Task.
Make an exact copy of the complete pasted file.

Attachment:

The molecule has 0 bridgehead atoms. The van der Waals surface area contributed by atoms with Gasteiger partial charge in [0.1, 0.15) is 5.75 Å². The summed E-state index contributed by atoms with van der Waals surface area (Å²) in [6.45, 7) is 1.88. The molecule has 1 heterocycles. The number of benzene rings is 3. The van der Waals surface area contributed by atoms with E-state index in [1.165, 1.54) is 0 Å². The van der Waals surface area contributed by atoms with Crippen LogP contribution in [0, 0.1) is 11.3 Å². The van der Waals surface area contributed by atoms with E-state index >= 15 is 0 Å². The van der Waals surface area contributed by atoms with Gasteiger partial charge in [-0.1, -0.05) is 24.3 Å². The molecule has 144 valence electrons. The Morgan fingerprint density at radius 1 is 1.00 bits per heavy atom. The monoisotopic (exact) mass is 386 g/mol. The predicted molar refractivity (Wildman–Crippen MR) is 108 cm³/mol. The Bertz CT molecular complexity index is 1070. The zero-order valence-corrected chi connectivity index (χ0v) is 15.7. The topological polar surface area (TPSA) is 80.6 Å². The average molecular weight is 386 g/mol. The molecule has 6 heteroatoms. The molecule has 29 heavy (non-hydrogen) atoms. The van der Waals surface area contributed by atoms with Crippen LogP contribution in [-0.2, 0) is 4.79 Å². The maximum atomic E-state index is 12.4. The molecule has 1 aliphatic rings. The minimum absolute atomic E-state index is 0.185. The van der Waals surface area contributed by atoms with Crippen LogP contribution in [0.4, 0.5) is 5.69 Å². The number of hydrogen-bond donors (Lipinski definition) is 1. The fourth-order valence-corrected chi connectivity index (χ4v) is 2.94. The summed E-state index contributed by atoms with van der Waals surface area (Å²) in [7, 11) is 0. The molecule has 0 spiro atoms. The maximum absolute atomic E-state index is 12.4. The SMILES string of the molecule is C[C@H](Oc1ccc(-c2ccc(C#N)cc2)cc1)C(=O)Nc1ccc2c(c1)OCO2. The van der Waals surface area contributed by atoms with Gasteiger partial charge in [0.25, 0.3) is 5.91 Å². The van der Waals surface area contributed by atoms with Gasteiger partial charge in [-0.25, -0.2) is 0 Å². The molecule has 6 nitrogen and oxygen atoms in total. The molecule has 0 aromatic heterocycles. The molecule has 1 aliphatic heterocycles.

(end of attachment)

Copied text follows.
The molecule has 0 bridgehead atoms. The van der Waals surface area contributed by atoms with Gasteiger partial charge in [0.1, 0.15) is 5.75 Å². The summed E-state index contributed by atoms with van der Waals surface area (Å²) in [6.45, 7) is 1.88. The molecule has 1 heterocycles. The number of benzene rings is 3. The van der Waals surface area contributed by atoms with E-state index in [1.165, 1.54) is 0 Å². The van der Waals surface area contributed by atoms with Crippen LogP contribution in [0, 0.1) is 11.3 Å². The van der Waals surface area contributed by atoms with E-state index >= 15 is 0 Å². The van der Waals surface area contributed by atoms with Gasteiger partial charge in [-0.1, -0.05) is 24.3 Å². The molecule has 144 valence electrons. The Morgan fingerprint density at radius 1 is 1.00 bits per heavy atom. The monoisotopic (exact) mass is 386 g/mol. The predicted molar refractivity (Wildman–Crippen MR) is 108 cm³/mol. The Bertz CT molecular complexity index is 1070. The zero-order valence-corrected chi connectivity index (χ0v) is 15.7. The topological polar surface area (TPSA) is 80.6 Å². The average molecular weight is 386 g/mol. The molecule has 6 heteroatoms. The molecule has 29 heavy (non-hydrogen) atoms. The van der Waals surface area contributed by atoms with Crippen LogP contribution in [-0.2, 0) is 4.79 Å². The maximum atomic E-state index is 12.4. The molecule has 1 aliphatic rings. The minimum absolute atomic E-state index is 0.185. The van der Waals surface area contributed by atoms with Crippen LogP contribution in [0.4, 0.5) is 5.69 Å². The number of hydrogen-bond donors (Lipinski definition) is 1. The fourth-order valence-corrected chi connectivity index (χ4v) is 2.94. The summed E-state index contributed by atoms with van der Waals surface area (Å²) in [7, 11) is 0. The molecule has 0 spiro atoms. The maximum absolute atomic E-state index is 12.4. The SMILES string of the molecule is C[C@H](Oc1ccc(-c2ccc(C#N)cc2)cc1)C(=O)Nc1ccc2c(c1)OCO2. The van der Waals surface area contributed by atoms with Gasteiger partial charge in [0.25, 0.3) is 5.91 Å². The van der Waals surface area contributed by atoms with Gasteiger partial charge in [-0.25, -0.2) is 0 Å². The molecule has 6 nitrogen and oxygen atoms in total. The molecule has 0 aromatic heterocycles. The molecule has 1 aliphatic heterocycles.